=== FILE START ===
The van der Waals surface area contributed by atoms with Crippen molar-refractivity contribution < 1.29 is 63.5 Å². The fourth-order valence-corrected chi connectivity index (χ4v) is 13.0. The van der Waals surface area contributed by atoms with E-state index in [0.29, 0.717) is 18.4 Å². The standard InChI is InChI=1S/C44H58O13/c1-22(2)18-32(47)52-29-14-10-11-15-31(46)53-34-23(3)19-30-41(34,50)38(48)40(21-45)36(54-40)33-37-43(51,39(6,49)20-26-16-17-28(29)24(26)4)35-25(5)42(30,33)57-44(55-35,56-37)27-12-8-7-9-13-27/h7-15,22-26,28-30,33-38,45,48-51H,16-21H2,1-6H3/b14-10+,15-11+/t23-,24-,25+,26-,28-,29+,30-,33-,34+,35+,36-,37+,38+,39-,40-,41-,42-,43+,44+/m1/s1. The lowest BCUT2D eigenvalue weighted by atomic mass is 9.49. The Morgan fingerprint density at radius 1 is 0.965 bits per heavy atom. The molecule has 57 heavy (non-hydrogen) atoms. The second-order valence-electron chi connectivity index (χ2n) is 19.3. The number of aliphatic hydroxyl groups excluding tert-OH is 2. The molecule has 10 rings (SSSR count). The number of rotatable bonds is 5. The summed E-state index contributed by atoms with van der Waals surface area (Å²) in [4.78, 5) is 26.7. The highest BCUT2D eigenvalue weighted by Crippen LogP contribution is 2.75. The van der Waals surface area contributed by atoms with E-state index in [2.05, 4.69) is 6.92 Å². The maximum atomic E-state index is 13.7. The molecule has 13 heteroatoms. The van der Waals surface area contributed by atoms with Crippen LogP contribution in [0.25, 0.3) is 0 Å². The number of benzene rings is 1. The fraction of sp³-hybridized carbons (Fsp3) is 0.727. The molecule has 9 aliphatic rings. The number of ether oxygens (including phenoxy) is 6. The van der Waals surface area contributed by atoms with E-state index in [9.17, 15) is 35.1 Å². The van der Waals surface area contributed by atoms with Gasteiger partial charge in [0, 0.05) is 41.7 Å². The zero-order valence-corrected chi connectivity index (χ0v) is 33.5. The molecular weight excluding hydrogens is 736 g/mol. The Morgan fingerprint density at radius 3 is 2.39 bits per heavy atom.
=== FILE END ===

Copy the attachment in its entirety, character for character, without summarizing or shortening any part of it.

The van der Waals surface area contributed by atoms with Crippen molar-refractivity contribution < 1.29 is 63.5 Å². The fourth-order valence-corrected chi connectivity index (χ4v) is 13.0. The van der Waals surface area contributed by atoms with E-state index in [0.29, 0.717) is 18.4 Å². The standard InChI is InChI=1S/C44H58O13/c1-22(2)18-32(47)52-29-14-10-11-15-31(46)53-34-23(3)19-30-41(34,50)38(48)40(21-45)36(54-40)33-37-43(51,39(6,49)20-26-16-17-28(29)24(26)4)35-25(5)42(30,33)57-44(55-35,56-37)27-12-8-7-9-13-27/h7-15,22-26,28-30,33-38,45,48-51H,16-21H2,1-6H3/b14-10+,15-11+/t23-,24-,25+,26-,28-,29+,30-,33-,34+,35+,36-,37+,38+,39-,40-,41-,42-,43+,44+/m1/s1. The lowest BCUT2D eigenvalue weighted by atomic mass is 9.49. The Morgan fingerprint density at radius 1 is 0.965 bits per heavy atom. The molecule has 57 heavy (non-hydrogen) atoms. The second-order valence-electron chi connectivity index (χ2n) is 19.3. The number of aliphatic hydroxyl groups excluding tert-OH is 2. The molecule has 10 rings (SSSR count). The number of rotatable bonds is 5. The summed E-state index contributed by atoms with van der Waals surface area (Å²) in [4.78, 5) is 26.7. The highest BCUT2D eigenvalue weighted by Crippen LogP contribution is 2.75. The van der Waals surface area contributed by atoms with E-state index in [2.05, 4.69) is 6.92 Å². The maximum atomic E-state index is 13.7. The molecule has 13 heteroatoms. The van der Waals surface area contributed by atoms with Crippen LogP contribution in [0.25, 0.3) is 0 Å². The number of benzene rings is 1. The fraction of sp³-hybridized carbons (Fsp3) is 0.727. The molecule has 9 aliphatic rings. The number of ether oxygens (including phenoxy) is 6. The van der Waals surface area contributed by atoms with E-state index in [9.17, 15) is 35.1 Å². The van der Waals surface area contributed by atoms with Gasteiger partial charge in [0, 0.05) is 41.7 Å². The zero-order valence-corrected chi connectivity index (χ0v) is 33.5. The molecular weight excluding hydrogens is 736 g/mol. The Morgan fingerprint density at radius 3 is 2.39 bits per heavy atom.